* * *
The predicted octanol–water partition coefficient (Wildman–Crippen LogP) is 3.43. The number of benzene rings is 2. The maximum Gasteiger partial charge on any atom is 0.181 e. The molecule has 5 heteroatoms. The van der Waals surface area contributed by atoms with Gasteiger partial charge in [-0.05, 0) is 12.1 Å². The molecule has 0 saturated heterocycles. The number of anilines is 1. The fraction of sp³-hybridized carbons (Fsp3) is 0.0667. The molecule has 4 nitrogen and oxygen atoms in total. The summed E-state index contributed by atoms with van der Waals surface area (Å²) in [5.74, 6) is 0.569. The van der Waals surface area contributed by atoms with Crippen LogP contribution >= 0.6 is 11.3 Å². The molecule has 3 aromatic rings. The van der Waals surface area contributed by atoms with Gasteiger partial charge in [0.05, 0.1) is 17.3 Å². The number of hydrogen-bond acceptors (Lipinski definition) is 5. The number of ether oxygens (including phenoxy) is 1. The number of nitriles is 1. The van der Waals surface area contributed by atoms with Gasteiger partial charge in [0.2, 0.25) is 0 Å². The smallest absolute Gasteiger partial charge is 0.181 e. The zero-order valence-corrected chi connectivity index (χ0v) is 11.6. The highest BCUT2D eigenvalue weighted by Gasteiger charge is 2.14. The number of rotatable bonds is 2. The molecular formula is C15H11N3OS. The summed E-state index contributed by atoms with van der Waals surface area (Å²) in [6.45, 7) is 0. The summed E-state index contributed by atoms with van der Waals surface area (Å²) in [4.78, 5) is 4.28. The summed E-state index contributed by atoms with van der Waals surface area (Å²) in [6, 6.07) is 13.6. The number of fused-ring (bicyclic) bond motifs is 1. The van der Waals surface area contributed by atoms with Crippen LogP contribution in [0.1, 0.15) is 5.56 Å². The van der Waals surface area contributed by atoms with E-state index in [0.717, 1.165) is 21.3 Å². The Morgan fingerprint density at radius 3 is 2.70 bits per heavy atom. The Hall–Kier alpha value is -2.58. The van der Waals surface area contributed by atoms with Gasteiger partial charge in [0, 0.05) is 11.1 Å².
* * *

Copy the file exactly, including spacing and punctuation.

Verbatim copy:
The predicted octanol–water partition coefficient (Wildman–Crippen LogP) is 3.43. The number of benzene rings is 2. The maximum Gasteiger partial charge on any atom is 0.181 e. The molecule has 5 heteroatoms. The van der Waals surface area contributed by atoms with Gasteiger partial charge in [-0.05, 0) is 12.1 Å². The molecule has 0 saturated heterocycles. The number of anilines is 1. The fraction of sp³-hybridized carbons (Fsp3) is 0.0667. The molecule has 4 nitrogen and oxygen atoms in total. The summed E-state index contributed by atoms with van der Waals surface area (Å²) in [5.74, 6) is 0.569. The van der Waals surface area contributed by atoms with Crippen LogP contribution >= 0.6 is 11.3 Å². The molecule has 3 aromatic rings. The van der Waals surface area contributed by atoms with Gasteiger partial charge in [0.05, 0.1) is 17.3 Å². The number of hydrogen-bond acceptors (Lipinski definition) is 5. The number of ether oxygens (including phenoxy) is 1. The number of nitriles is 1. The van der Waals surface area contributed by atoms with Gasteiger partial charge in [0.2, 0.25) is 0 Å². The smallest absolute Gasteiger partial charge is 0.181 e. The zero-order valence-corrected chi connectivity index (χ0v) is 11.6. The highest BCUT2D eigenvalue weighted by Gasteiger charge is 2.14. The number of rotatable bonds is 2. The molecular formula is C15H11N3OS. The summed E-state index contributed by atoms with van der Waals surface area (Å²) in [6.45, 7) is 0. The summed E-state index contributed by atoms with van der Waals surface area (Å²) in [4.78, 5) is 4.28. The summed E-state index contributed by atoms with van der Waals surface area (Å²) in [6, 6.07) is 13.6. The number of fused-ring (bicyclic) bond motifs is 1. The van der Waals surface area contributed by atoms with Crippen LogP contribution in [0.1, 0.15) is 5.56 Å². The van der Waals surface area contributed by atoms with E-state index in [0.717, 1.165) is 21.3 Å². The Morgan fingerprint density at radius 3 is 2.70 bits per heavy atom. The Hall–Kier alpha value is -2.58. The van der Waals surface area contributed by atoms with Gasteiger partial charge in [0, 0.05) is 11.1 Å².